How to tackle tough pathogens in the healthcare environment?


Pathogens associated with HAI are causing increased mortality and morbidity and are linked to the transmission of multidrug resistance organisms, one of the biggest global health threats today.


Filed under
Infection Control
April 24, 2023
Share this story
Subscribe to our newsletter

To receive the latest breaking news and stories in Dubai, the UAE and the GCC straight to your inbox.

How to tackle tough pathogens in the healthcare environment?

Healthcare facilities have a diverse set of needs due to the various types of areas and risk that they involve.  The patient environment in healthcare settings has continually proven to harbor a reservoir of potentially harmful pathogens increasing the risk of healthcare associated infection (HAI).  Pathogens associated with HAI are causing increased mortality and morbidity and are linked to the transmission of multidrug resistance organisms, one of the biggest global health threats today.  

To be able to tackle them, we must first understand how they are spread; pathogens are transmitted in a few different ways depending on type.  Implementation and compliance with a set of standard precautions, automatically lowers risk.   These precautions are used by all staff in all healthcare settings; they must be applied to each task, whether infection is known to be present or not.  Transmission based precautions are the second tier of fundamental infection control precautions, used when standard precautions alone are not sufficient to prevent pathogen spread.  

Certain standard and transmission-based precautions are specially linked to the healthcare environment: 

Patient placement

Promptly assess for infection risk factors though adequate screening tools.  Triage potentially infectious patients in separate waiting areas and allocate single rooms as soon as possible to lower the risk of environmental contamination.  For any suspected pathogens transmitted via the airborne route, dedicate rooms with negative pressure airflow: this means that when the door is opened, potentially contaminated air or other dangerous particles from inside the room will not flow outside into non-contaminated areas. 

Management of care equipment

Care equipment is easily contaminated with blood, other body fluids, secretions, which carry harmful pathogens and are a risk to both patients and the environment. Consequently, it is easy to transfer pathogens from communal care equipment during care delivery.  Healthcare facilities must ensure all reusable equipment is placed on cleaning schedules, which require both clinical and non-clinical staff responsibility and accountability. Decontamination protocols should include responsibility for; frequency of; and method of environmental decontamination.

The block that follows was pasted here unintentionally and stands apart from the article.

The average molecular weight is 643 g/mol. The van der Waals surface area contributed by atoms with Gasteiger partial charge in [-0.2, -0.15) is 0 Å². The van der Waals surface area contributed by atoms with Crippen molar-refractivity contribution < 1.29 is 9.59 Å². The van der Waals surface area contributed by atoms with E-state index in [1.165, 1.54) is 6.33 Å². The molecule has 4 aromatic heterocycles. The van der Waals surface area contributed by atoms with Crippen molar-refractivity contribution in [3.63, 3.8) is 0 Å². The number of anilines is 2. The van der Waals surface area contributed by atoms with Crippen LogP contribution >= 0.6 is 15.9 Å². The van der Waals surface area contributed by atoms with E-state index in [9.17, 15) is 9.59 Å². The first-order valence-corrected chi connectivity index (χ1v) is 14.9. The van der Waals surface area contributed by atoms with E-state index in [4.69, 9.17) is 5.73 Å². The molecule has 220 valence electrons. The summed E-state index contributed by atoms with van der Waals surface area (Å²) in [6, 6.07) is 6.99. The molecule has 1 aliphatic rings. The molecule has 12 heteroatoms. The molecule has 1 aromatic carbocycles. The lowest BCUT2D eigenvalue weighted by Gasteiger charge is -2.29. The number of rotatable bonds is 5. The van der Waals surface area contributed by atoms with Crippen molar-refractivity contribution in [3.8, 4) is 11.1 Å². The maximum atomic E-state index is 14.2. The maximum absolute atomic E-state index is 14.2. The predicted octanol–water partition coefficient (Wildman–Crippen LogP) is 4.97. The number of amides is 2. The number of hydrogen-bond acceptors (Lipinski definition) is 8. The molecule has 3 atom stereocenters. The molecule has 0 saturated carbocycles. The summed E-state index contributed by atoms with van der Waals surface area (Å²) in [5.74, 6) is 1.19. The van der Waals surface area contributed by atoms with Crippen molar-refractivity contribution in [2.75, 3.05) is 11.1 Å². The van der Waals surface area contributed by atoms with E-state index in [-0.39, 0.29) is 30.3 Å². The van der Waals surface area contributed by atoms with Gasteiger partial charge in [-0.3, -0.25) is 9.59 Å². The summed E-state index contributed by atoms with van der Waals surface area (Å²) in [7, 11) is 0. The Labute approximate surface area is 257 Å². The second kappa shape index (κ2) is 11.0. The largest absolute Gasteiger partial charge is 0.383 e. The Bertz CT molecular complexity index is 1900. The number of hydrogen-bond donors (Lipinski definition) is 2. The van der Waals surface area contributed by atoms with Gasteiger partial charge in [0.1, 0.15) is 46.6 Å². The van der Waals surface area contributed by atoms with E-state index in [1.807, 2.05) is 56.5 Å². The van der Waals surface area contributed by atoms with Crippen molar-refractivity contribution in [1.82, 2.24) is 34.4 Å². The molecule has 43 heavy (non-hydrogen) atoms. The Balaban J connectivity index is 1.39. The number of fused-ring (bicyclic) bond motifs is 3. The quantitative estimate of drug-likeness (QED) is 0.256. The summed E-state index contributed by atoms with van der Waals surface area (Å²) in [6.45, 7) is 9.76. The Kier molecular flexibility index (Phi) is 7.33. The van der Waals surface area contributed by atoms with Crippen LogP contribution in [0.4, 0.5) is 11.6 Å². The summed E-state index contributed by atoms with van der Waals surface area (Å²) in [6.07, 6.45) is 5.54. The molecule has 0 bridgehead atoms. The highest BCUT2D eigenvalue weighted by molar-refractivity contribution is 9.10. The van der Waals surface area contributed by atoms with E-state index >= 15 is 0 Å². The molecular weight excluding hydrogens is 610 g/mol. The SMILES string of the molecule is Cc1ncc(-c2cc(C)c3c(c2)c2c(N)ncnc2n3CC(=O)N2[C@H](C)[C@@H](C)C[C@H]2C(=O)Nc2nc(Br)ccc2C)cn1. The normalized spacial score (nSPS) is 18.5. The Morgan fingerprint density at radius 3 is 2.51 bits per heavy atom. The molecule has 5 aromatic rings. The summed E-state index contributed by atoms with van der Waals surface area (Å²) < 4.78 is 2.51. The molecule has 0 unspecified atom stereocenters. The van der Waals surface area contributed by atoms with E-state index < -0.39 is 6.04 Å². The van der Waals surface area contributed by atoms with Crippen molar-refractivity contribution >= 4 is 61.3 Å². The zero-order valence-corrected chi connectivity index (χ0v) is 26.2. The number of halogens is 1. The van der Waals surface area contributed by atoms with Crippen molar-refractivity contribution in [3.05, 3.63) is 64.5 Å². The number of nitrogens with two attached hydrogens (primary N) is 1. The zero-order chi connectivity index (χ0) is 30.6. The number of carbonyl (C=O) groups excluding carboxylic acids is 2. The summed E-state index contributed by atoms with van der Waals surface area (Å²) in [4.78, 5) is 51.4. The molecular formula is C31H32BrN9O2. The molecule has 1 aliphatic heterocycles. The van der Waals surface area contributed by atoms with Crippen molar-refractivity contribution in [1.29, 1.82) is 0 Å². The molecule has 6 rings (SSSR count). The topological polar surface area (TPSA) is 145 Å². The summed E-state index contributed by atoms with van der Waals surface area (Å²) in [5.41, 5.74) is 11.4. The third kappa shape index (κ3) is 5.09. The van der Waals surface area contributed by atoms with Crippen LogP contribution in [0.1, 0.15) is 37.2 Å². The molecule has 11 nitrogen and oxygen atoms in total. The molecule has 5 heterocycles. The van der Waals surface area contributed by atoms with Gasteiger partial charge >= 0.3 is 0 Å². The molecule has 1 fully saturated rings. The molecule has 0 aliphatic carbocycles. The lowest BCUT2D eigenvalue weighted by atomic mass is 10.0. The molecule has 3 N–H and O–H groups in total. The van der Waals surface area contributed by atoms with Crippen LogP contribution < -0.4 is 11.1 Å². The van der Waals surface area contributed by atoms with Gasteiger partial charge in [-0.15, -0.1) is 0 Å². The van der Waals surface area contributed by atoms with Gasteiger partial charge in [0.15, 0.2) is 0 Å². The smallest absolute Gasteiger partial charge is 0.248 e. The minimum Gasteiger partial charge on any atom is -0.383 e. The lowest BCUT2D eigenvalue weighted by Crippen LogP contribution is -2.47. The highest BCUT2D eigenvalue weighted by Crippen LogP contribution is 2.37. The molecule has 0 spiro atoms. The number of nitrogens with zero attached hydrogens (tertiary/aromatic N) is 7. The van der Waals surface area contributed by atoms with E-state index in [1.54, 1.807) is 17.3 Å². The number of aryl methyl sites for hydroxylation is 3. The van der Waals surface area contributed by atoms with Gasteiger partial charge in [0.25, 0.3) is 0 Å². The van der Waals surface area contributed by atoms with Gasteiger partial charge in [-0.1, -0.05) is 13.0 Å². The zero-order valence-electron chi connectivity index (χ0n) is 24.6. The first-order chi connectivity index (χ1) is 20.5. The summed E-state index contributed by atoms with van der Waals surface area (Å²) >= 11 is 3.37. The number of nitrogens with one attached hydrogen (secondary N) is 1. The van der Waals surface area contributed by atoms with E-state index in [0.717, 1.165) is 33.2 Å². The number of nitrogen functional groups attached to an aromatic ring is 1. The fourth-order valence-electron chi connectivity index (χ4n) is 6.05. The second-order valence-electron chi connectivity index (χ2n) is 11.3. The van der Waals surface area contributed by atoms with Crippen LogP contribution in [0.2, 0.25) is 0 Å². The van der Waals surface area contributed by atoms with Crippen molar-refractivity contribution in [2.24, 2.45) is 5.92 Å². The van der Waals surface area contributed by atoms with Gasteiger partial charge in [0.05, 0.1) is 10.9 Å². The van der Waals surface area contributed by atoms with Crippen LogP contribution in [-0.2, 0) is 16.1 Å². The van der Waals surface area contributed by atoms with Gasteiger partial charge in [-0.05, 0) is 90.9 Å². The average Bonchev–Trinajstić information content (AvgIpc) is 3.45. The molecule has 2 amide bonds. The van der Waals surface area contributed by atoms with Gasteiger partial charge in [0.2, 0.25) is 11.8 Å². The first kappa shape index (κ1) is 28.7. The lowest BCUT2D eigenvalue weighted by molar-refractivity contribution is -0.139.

Environmental cleanliness

This relates to both the structure and fixtures of the building, and decontamination practices. Air handling units must be on facility pre-planned maintenance and have daily function checks.  Water quality groups must be established to ensure there is no risk of pathogens such as legionella, or pseudomonas from both supply tanks and outlets.  These environmental controls are especially important in older buildings where risk of rusty pipes or dead leg is present.  Flushing regimes must be in place, especially in low usage but high-risk areas.  

Thorough environmental cleaning reduces the potential of exposure to harmful pathogens. As with care equipment, cleaning of the environment requires frequency, method and process in both routine and contingent schedules.  The first stage of decontamination must always be cleaning, to remove any organic matter from surfaces, achieved by using water or enzymatic products. Methods should always proceed from clean to dirty, top to bottom, in a systematic manner using mechanical action.  Disposable, biodegradable cloths are the safest and most sustainable resource.  For reusable cloths, life/wash expiry must be accounted for, especially in cloths and mops containing microfiber.  All cloths and mops must be changed between each patient zone.  The second stage in the decontamination process is disinfection, this will reduce the number of viable pathogens after the organic matter. Common disinfection solutions include alcohols, chlorine and chlorine compounds, iodophors, peracetic acid, and quaternary ammonium compounds, which have broad-spectrum antimicrobial activity. Correct concentration levels and contact time must be observed.  

On-going challenges related to optimal cleanliness in healthcare environments remain, with research reviewing if traditional surface cleaning and disinfecting alone is sufficient, or if new advances such as UV light disinfection can provide a safer environment.  Most studies conclude that both manual and non-manual disinfection processes used in conjunction with one another, is the gold standard for healthcare cleanliness and to reduce the risk of pathogens. 

About the author:

Natalie Oakes is the Infection Control Manager at American Hospital Dubai.